Cummins Inc. has unveiled a new heavy-duty truck with fuel cell and battery electric power. The demonstration vehicle was introduced this week at the 2019 North American Commercial Vehicle Show in Atlanta.
Cummins’ strategy is to provide its customers with a broad portfolio of power options: diesel, natural gas, hybrid, battery electric and hydrogen fuel cell.
“Developing this cutting-edge hydrogen fuel cell truck as a technology demonstrator is an important step in gaining valuable insights that are critical to continue developing the right solutions for the market and preparing for the next 100 years. Some companies make headlines talking about the future, but we’re busy building for the future,” states Thad Ewald, vice president of corporate strategy at Cummins and leader of the company’s electrified power segment.
The zero-emissions Class 8, 6×4 day cab tractor is a technology demonstrator suitable for vocational applications, including regional haul, urban delivery operations, port drayage and terminal container handling.
“In the long run, the customers we serve will likely need more than one type of power, depending on their specific markets, applications and use cases,” continues Ewald. “We are uniquely positioned to help our customers select the right solution for their needs. Our deep technological expertise and global service and support network means we are able to help them transition from one technology to another at the time that’s best for their business.”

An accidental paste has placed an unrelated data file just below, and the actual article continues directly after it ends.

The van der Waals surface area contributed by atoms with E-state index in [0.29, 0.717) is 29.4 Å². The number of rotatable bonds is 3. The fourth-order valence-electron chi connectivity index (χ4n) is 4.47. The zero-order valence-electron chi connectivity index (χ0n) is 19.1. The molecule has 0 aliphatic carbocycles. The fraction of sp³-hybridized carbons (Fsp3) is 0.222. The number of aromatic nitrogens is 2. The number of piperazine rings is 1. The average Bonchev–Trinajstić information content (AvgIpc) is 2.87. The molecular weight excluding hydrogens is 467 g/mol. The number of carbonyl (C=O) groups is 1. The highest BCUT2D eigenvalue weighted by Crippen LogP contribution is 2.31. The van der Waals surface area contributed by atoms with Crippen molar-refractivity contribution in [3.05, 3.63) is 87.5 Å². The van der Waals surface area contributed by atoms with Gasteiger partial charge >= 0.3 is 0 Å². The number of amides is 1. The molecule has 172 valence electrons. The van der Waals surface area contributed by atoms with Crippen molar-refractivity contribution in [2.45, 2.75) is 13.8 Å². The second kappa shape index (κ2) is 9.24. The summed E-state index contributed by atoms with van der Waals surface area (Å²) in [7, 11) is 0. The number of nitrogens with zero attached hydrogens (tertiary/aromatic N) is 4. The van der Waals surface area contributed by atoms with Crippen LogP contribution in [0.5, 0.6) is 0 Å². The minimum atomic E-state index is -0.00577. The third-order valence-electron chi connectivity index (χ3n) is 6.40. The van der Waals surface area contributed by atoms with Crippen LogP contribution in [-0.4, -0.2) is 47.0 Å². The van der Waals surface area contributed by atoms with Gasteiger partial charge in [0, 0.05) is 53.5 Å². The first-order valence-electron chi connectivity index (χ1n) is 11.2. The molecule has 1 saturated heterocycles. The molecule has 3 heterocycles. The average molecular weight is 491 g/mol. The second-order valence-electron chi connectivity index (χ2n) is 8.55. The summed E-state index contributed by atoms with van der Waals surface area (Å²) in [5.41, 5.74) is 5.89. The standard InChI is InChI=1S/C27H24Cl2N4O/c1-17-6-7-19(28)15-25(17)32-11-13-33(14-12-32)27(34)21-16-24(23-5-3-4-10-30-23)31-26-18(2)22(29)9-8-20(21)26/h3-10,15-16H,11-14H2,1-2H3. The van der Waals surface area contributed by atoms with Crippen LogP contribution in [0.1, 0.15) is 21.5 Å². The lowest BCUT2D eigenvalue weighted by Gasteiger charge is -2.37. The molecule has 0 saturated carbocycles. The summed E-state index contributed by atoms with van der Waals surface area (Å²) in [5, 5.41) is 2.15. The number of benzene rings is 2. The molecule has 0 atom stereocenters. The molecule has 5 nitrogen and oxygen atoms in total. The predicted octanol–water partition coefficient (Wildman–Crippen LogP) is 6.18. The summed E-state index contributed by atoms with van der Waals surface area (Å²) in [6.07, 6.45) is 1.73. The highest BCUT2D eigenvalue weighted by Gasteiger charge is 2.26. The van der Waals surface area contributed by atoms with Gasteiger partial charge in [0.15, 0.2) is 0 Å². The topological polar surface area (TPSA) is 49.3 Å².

The truck, which was designed and integrated by Cummins in Columbus, Ind., includes a proton exchange membrane (PEM) fuel cell from Hydrogenics, which Cummins recently acquired.
The truck, designed for a 90 kW fuel cell, is scalable in 30 kW or 45 kW increments up to 180 kW and has a 100 kWh lithium-ion battery capacity. Further, the truck has a range of 150 to 250 miles between filling up; however, that range can be extended with additional hydrogen tanks by increasing the tank storage pressure or by installing additional fuel cells to optimize management of the vehicle load factor. Many of the critical components of the powertrain, including the PEM fuel cell, system controller, powertrain controls, wire harnesses and junction boxes, among others, were designed and developed by Cummins.
To help all original equipment manufacturing (OEM) customers and end-users envision how Cummins’ fuel cell power can “enable their success,” the company says, the truck has been intentionally designed without collaboration from any of Cummins’ OEM partners.
Cummins has made several recent announcements around fuel cells: e.g., the acquisition of Hydrogenics; a memo of understanding with Hyundai Motor Co. to collaborate on hydrogen fuel cell technology across commercial markets in North America; and an investment in Loop Energy, a fuel cell electric range extender provider.
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